Today, we have a host of innvative technologies that allow us to understand our universe as never before. Take, for example, the Large Hadron Collider (LHC). It is an accomplishment of unprecedented proportions. It is, without a doubt, one of the most amazing (and important) pieces of technology that humanity has ever made. It allows us to simulate the earliest moments of our universe and, in so doing, better understand the physics that governs it.
Then there is the the James Webb Space Telescope (JWST). The JWST is Hubble's successor, and it will be more sensitive by a factor of about 100 than all the telescopes that came before it. It could help us see some of the first stars forming in the universe. It could allow us to image planets orbiting alien stars. It will open up a world (a universe) of possibilities. We will be able to see farther and deeper than ever before.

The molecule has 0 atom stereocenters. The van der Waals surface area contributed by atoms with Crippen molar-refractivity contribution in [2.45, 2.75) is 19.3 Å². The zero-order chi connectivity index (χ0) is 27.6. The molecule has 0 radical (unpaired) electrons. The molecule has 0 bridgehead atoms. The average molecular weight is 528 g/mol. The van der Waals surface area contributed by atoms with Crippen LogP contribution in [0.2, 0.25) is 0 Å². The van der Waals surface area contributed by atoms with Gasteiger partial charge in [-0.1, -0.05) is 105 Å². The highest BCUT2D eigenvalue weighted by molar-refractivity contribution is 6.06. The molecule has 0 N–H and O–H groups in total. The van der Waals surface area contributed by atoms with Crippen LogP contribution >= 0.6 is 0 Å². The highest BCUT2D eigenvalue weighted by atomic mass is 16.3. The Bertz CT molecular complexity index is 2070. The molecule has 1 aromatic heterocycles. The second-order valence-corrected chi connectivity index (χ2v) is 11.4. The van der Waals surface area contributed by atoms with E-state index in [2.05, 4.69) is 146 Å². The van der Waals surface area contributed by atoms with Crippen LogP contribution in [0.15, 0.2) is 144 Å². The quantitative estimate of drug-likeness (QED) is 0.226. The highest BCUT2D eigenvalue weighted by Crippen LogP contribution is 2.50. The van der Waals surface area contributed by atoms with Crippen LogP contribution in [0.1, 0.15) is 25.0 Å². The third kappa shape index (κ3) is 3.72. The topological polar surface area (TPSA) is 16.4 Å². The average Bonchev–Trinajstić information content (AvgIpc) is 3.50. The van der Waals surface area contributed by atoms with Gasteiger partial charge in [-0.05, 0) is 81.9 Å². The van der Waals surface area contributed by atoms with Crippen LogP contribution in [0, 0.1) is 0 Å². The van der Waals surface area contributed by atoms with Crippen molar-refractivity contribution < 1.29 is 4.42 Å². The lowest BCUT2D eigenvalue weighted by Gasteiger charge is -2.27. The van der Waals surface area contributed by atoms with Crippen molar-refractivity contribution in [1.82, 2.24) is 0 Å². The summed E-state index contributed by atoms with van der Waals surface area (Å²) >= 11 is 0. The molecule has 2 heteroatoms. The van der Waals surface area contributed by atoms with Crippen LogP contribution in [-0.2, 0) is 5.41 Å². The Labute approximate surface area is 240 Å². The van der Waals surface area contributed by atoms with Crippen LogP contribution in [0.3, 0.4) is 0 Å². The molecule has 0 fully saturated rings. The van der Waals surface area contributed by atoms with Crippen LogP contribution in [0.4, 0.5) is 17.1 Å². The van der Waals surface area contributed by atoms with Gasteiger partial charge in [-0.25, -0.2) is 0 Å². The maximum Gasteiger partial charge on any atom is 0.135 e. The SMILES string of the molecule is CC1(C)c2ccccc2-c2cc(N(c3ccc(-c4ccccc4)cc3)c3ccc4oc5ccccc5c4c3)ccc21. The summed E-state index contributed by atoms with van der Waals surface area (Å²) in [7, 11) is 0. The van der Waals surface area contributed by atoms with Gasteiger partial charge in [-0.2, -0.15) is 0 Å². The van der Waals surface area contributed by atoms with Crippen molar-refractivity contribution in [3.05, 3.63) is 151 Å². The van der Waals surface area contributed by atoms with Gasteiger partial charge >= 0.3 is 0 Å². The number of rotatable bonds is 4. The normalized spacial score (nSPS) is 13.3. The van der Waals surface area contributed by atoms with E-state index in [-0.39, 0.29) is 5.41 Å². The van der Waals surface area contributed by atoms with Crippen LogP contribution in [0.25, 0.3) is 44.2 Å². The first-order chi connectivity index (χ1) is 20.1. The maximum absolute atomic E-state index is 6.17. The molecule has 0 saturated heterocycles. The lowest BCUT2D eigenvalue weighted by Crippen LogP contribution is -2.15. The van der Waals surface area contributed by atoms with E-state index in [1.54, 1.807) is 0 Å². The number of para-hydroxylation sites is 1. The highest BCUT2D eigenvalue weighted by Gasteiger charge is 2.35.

However, despite all of these advancements, there is a lot that we don’t know. But where does knowledge stop and uncertainty begin? How much do we really know, and what remains in question?
We asked for your most pressing questions, and they came pouring in: Does intelligent life exist beyond Earth? What's beyond the edge of our universe? Here, Fraser Cain, the founder of Universe Today, dives into the answers—separating what we know from what we’ve yet to discover.
See Part One of this series, and get more of your questions answered.
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